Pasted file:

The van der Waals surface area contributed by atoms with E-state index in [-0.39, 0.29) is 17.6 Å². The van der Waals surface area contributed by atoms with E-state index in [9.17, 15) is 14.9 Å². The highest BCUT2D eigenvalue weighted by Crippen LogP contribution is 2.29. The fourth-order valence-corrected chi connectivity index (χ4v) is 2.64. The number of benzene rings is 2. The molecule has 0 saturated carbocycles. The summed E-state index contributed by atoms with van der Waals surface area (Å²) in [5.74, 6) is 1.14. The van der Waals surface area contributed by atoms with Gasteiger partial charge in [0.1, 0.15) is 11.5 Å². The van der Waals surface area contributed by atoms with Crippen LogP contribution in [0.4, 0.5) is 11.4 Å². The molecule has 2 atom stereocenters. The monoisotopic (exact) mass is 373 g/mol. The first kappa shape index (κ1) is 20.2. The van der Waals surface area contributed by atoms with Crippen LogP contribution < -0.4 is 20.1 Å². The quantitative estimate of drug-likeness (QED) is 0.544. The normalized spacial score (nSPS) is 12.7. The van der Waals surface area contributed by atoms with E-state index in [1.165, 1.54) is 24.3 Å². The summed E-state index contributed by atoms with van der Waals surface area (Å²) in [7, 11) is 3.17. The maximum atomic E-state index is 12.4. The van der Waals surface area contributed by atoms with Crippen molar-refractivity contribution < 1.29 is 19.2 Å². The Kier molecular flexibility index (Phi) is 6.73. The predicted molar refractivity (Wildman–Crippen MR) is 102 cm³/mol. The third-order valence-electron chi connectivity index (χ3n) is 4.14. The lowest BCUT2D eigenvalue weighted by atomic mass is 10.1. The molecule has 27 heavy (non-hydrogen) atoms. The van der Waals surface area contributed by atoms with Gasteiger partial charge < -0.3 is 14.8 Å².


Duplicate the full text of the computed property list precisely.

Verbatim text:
The van der Waals surface area contributed by atoms with E-state index in [-0.39, 0.29) is 17.6 Å². The van der Waals surface area contributed by atoms with E-state index in [9.17, 15) is 14.9 Å². The highest BCUT2D eigenvalue weighted by Crippen LogP contribution is 2.29. The fourth-order valence-corrected chi connectivity index (χ4v) is 2.64. The number of benzene rings is 2. The molecule has 0 saturated carbocycles. The summed E-state index contributed by atoms with van der Waals surface area (Å²) in [5.74, 6) is 1.14. The van der Waals surface area contributed by atoms with Gasteiger partial charge in [0.1, 0.15) is 11.5 Å². The van der Waals surface area contributed by atoms with Crippen LogP contribution in [0.4, 0.5) is 11.4 Å². The molecule has 2 atom stereocenters. The monoisotopic (exact) mass is 373 g/mol. The first kappa shape index (κ1) is 20.2. The van der Waals surface area contributed by atoms with Crippen LogP contribution < -0.4 is 20.1 Å². The quantitative estimate of drug-likeness (QED) is 0.544. The normalized spacial score (nSPS) is 12.7. The van der Waals surface area contributed by atoms with E-state index in [1.165, 1.54) is 24.3 Å². The summed E-state index contributed by atoms with van der Waals surface area (Å²) in [7, 11) is 3.17. The maximum atomic E-state index is 12.4. The van der Waals surface area contributed by atoms with Crippen molar-refractivity contribution < 1.29 is 19.2 Å². The Kier molecular flexibility index (Phi) is 6.73. The predicted molar refractivity (Wildman–Crippen MR) is 102 cm³/mol. The third-order valence-electron chi connectivity index (χ3n) is 4.14. The lowest BCUT2D eigenvalue weighted by atomic mass is 10.1. The molecule has 27 heavy (non-hydrogen) atoms. The van der Waals surface area contributed by atoms with Gasteiger partial charge < -0.3 is 14.8 Å².